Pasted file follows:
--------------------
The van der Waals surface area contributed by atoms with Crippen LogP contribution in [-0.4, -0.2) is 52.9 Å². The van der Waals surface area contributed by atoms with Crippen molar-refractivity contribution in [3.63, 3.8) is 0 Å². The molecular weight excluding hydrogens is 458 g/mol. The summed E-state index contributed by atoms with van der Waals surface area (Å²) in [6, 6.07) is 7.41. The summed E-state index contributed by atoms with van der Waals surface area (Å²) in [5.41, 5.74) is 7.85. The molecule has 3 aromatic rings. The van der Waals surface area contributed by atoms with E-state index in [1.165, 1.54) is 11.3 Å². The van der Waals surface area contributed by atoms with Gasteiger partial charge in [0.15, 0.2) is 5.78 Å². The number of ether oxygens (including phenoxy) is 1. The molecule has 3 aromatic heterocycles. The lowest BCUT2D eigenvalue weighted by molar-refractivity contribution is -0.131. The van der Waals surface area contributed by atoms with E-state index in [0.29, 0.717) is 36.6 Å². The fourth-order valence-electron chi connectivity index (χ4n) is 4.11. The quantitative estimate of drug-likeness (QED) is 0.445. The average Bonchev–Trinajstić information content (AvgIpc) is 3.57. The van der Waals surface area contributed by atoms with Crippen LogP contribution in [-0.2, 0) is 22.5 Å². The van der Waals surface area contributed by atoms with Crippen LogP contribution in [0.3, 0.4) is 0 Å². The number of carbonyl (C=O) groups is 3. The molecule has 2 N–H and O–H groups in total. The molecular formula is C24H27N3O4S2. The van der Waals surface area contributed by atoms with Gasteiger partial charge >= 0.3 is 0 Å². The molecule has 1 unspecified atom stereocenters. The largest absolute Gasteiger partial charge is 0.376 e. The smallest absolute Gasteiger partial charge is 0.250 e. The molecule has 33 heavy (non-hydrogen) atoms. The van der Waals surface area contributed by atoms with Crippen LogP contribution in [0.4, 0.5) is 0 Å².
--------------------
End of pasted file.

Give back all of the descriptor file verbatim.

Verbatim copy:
The van der Waals surface area contributed by atoms with Crippen LogP contribution in [-0.4, -0.2) is 52.9 Å². The van der Waals surface area contributed by atoms with Crippen molar-refractivity contribution in [3.63, 3.8) is 0 Å². The molecular weight excluding hydrogens is 458 g/mol. The summed E-state index contributed by atoms with van der Waals surface area (Å²) in [6, 6.07) is 7.41. The summed E-state index contributed by atoms with van der Waals surface area (Å²) in [5.41, 5.74) is 7.85. The molecule has 3 aromatic rings. The van der Waals surface area contributed by atoms with E-state index in [1.165, 1.54) is 11.3 Å². The van der Waals surface area contributed by atoms with Gasteiger partial charge in [0.15, 0.2) is 5.78 Å². The number of ether oxygens (including phenoxy) is 1. The molecule has 3 aromatic heterocycles. The lowest BCUT2D eigenvalue weighted by molar-refractivity contribution is -0.131. The van der Waals surface area contributed by atoms with E-state index in [0.29, 0.717) is 36.6 Å². The fourth-order valence-electron chi connectivity index (χ4n) is 4.11. The quantitative estimate of drug-likeness (QED) is 0.445. The average Bonchev–Trinajstić information content (AvgIpc) is 3.57. The van der Waals surface area contributed by atoms with Crippen LogP contribution in [-0.2, 0) is 22.5 Å². The van der Waals surface area contributed by atoms with Crippen LogP contribution in [0.3, 0.4) is 0 Å². The number of carbonyl (C=O) groups is 3. The molecule has 2 N–H and O–H groups in total. The molecular formula is C24H27N3O4S2. The van der Waals surface area contributed by atoms with Gasteiger partial charge >= 0.3 is 0 Å². The molecule has 1 unspecified atom stereocenters. The largest absolute Gasteiger partial charge is 0.376 e. The smallest absolute Gasteiger partial charge is 0.250 e. The molecule has 33 heavy (non-hydrogen) atoms. The van der Waals surface area contributed by atoms with Crippen LogP contribution in [0.4, 0.5) is 0 Å².